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Title: Q-Max  
Author: World Heritage Encyclopedia
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Subject: Ship measurements, LNG carrier, Energy/Energy news/Archive/2008, Qatargas, Moorsom System
Publisher: World Heritage Encyclopedia


Class overview
Name: Q-Max
Builders: Samsung Heavy Industries
Hyundai Heavy Industries
Daewoo Shipbuilding & Marine Engineering
Operators: Qatar Gas Transport Company (Nakilat)
Built: c. 2007–2010
In service: Mozah,[1] Al Mayeda,[2] Mekaines,[3] Al Mafyar,[3] Umm Slal, Bu Samra,[4][5] Al-Ghuwairiya,[4] Lijmiliya,[6] Al Samriya, Al Dafna, Shagra, Zarga, Aamira, Rasheeda[7]
Planned: 14
Completed: 14
Cancelled: -
Active: 14
Lost: -
Retired: -
Preserved: -
General characteristics
Type: LNG carrier
Length: 345 m (1,132 ft)
Beam: 53.8 m (177 ft)
Height: 34.7 m (114 ft)
Draft: 12 m (39 ft)
Installed power: 21,770 kW at 91 rpm, per engine[8]
Propulsion: 2 × MAN B&W 7S70ME-C two-stroke low speed diesel, electronically controlled[8]
Capacity: 266,000 m3 (9,400,000 cu ft)

Q-Max is a type of ship, specifically a membrane type liquefied natural gas carrier. In the name Q-Max, "Q" stands for Qatar and "Max" for the maximum size of ship able to dock at the LNG terminals in Qatar. Ships of this type are the largest LNG carriers in the world.[1][9]

Technical description

Comparison of bounding box of Q-max with some other ship sizes in isometric view.

A ship of Q-Max size is 345 metres (1,132 ft) long and measures 53.8 metres (177 ft) wide and 34.7 metres (114 ft) high, with a draft of approximately 12 metres (39 ft).[9][10]

It has an LNG capacity of 266,000 cubic metres (9,400,000 cu ft), equal to 161,994,000 cubic metres (5.7208×109 cu ft) of natural gas. It is propelled by two slow speed diesel engines, which are claimed to be more efficient and environmentally friendly than traditional steam turbines.[11]

Q-Max vessels are equipped with an on-board re-liquefaction system to handle the boil-off gas, liquefy it and return the LNG to the cargo tanks.[12] The on-board re-liquefaction system allows a reduction of LNG losses, which produces economic and environmental benefits.

Overall, it is estimated that Q-Max carriers have about 40% lower energy requirements and carbon emissions than conventional LNG carriers.[13][14] The quoted estimates do however ignore the additional fuel used to re-liquify boil off gas rather than burn the gas for fuel. The ships can be converted to use the boil-off gas but as of February 2013 none have yet been converted.


Q-Max LNG carriers were ordered in 2005.[9] They are to be built by Samsung Heavy Industries and Daewoo Shipbuilding & Marine Engineering.[9][13] The installed Boil Off Gas re-liquefaction system (Ecorel) is developed and delivered by Cryostar, and approved and certified by Lloyds Register.[15]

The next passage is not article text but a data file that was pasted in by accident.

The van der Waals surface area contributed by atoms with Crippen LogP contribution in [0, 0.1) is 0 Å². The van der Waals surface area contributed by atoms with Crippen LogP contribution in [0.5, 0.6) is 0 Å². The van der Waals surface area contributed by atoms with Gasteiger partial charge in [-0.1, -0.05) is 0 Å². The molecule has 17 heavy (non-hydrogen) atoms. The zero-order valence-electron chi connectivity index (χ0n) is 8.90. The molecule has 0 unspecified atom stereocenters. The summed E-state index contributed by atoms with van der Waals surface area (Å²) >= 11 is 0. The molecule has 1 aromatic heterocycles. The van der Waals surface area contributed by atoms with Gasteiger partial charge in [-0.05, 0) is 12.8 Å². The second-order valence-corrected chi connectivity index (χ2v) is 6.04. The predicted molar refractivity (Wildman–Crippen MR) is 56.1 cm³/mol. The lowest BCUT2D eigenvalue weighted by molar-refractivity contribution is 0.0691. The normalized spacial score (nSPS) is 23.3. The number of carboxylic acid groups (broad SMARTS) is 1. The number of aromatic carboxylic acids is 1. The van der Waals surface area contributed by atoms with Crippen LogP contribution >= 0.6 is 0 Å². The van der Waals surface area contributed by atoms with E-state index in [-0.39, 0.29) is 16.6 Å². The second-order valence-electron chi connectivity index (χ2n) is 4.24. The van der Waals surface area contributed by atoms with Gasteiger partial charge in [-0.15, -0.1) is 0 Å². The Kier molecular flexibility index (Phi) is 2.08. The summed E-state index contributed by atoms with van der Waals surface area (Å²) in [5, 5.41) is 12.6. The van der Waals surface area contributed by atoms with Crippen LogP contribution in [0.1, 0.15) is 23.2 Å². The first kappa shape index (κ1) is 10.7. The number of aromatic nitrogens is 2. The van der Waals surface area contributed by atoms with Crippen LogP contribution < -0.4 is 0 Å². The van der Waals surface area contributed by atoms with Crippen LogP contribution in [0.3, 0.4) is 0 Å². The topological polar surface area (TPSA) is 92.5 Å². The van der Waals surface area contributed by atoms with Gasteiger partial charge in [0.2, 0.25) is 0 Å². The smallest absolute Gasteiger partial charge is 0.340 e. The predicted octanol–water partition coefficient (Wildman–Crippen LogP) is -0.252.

The first Q-Max LNG carrier was floated out of dry-dock in November 2007.[14] The naming ceremony was held on 11 July 2008 at Samsung Heavy Industries' shipyard on Geoje Island, South Korea.[1] Known before its naming ceremony as Hull 1675, the ship was named Mozah by Her Highness Sheikha Mozah Nasser al-Misnad.[16] Mozah was delivered on 29 September 2008.[16][17] It is classed by Lloyd's Register.[1] The first trip by a Q-Max tanker was completed by Mozah itself on 11 January 2009, when the tanker delivered 266,000 cubic metres of LNG to the Port of Bilbao BBG Terminal. Days before, the vessel had transited the Suez Canal for the first time.[18]

Q-Max LNG carriers are operated by the STASCo (Shell International Trading and Shipping Company, London part of Shell International. They are owned by Qatar Gas Transport Company (Nakilat) and they are chartered to Qatar's LNG producers Qatargas and RasGas.[1] In total, contracts have been signed for the construction of 14 Q-Max vessels.[19]

See also


  1. ^ a b c d e "Qatargas, Nakilat Name World's Largest LNG Vessel".  
  2. ^ "Nakilat gets Q-Max LNG carrier from Samsung Heavy". 2009-02-20. Retrieved 2009-05-07. 
  3. ^ a b "Nakilat and Qatargas name ten of the world's largest LNG carriers". 2009-02-09. Retrieved 2009-05-07. 
  4. ^ a b "Naqilat Takes Delivery Of Two More Q-Max LNG Carriers". Zawya. 2008-10-06. Retrieved 2009-05-07. 
  5. ^ "Qatargas And Nakilat Name Five Q-Max LNG Carriers". Business Life. 2008-08-26. Retrieved 2012-01-02. 
  6. ^ "Lijmiliya". South Hook LNG Ship Noise Community Group. Retrieved 2011-07-30. 
  7. ^ "Nakilat, Qatargas Name Final 4 LNG Q-Max Carriers". Gulf Oil and Gas. 3009-09-11. Retrieved 2012-01-02. 
  8. ^ a b "MAN B&W power for Q-max LNG ships". 2006-05-01. Retrieved 2009-05-07. 
  9. ^ a b c d Cho Jae-eun (2008-07-09). "Korea launches new tankers. Qatar-bound Mozah is the biggest LNG carrier ever built".  
  10. ^ Curt, Bob (2004-03-29). "Marine Transportation of LNG" (PDF). Intertanko Conference.  
  11. ^ "Qatargas' Q-Flex arrives in the United States". AME Info. 2008-06-24. Retrieved 2008-08-02. 
  12. ^ Richardsen, Per Wiggo (2006-12-04). "First reliquefaction plant installed on board an LNG carrier". DNV UK. Retrieved 2008-08-02. 
  13. ^ a b Pratap John (2008-02-24). "South Korea building 54 ships for Qatar".  
  14. ^ a b "First LNG 'Mega-ship' Floats Out of Dry-dock". Downstream Today. 2007-11-19. Retrieved 2008-08-02. 
  15. ^ "EcoRel, how it works". The Cryostar Magazine (Cryostar) (10). Autumn 2007. Retrieved 2009-02-06. 
  16. ^ a b "Qatar makes history with largest LNG ship".  
  17. ^ "LNG carrier "Mozah" delivered to Qatargas and Nakilat" (Press release).  
  18. ^ "Bilbao received the first LNG cargo carried by a Q-Max, the largest gas carrier in the world" (Press release). STREAM. 2009-01-14. Retrieved 2009-08-13. 
  19. ^ "Four Q-Flex LNG carriers to be named this week".  
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